Is there any U.S. / FAA regulation that could apply for aviation software?

Luis Arriojas
  • Is there any U.S. / FAA regulation that could apply for aviation software? Luis Arriojas

    I want to build some software applications applied to the aviation industry and would want to know if any U.S. / FAA regulation could apply in the design of them.

    I know there are some regulations when a software holds information related with finance, health or kids.

  • As a general statement, a number of software vendors making non-certified applications are sure to include big bold warnings that the software is only used to increase situational awareness and should not be relied upon for instrument conditions.

    For example, the Garmin Pilot Manual has a number of disclaimers (most common sense) to remind you that it is not a substitute for other systems.

    That said, as Qantas 94 Heavy pointed out, the answer is quite different for certified avionics, and that depends on which part of the FAR the aircraft is being certified under.

    If you make something like an E6B app, you're probably in the clear. After all, you would have just made some calculator with preprogrammed functions.

  • For simulators you have Part 60 of CFR 14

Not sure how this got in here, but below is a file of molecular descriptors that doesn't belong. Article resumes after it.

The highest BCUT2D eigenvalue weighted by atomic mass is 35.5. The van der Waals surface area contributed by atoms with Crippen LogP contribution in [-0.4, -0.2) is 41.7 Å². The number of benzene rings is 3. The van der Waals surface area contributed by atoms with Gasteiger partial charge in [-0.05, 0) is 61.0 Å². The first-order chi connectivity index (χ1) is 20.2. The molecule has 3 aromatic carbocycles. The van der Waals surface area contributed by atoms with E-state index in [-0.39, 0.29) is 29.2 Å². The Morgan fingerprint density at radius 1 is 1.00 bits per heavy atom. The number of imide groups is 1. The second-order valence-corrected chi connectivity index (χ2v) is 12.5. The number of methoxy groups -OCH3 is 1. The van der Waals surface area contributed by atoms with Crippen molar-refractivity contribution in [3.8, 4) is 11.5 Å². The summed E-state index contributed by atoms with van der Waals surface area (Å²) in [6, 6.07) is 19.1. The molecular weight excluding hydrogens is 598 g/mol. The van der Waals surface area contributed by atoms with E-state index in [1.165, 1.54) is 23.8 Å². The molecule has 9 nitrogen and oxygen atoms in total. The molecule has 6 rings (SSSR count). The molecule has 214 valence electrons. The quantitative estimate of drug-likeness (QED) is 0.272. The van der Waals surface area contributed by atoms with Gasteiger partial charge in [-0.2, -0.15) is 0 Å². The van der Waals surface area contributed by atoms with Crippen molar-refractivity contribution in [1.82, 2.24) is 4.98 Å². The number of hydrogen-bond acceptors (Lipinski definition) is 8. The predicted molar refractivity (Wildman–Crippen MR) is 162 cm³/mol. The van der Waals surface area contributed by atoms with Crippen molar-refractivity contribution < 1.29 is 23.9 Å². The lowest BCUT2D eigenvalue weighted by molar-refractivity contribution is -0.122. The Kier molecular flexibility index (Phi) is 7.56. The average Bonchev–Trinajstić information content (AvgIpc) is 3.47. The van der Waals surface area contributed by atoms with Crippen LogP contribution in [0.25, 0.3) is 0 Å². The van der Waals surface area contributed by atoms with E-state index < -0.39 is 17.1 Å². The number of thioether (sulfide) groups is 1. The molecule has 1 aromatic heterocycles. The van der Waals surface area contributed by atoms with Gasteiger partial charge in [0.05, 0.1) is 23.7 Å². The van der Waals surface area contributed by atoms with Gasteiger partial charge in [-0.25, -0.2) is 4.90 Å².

For airborne software the FAA has published AC 20-115, but the main document that refers to is the FAA/EASA RTCA DO-178/ED-12 currently at the "C" version: Software Considerations in Airborne Systems and Equipment Certification.
    If you want to certify (and thus commercialize) your software for flight, this is the main document to read.

    Depending on the scope of the software and the design/development process there might be different supplements (see here):

    • DO-330 Software Tool Qualification Considerations
    • DO-331 Model-Based Development and Verification Supplement to DO-178C and DO-278
    • DO-332 Object-Oriented Technology and Related Techniques Supplement to DO-178C and DO-278A
    • DO-333 Formal Methods Supplement to DO-178C and DO-278A

    It has been prepared by the RTCA/EUROCAE joint committee and approved by both FAA and EASA under different names, but the content is the same.

    Note that these documents are not freely available.

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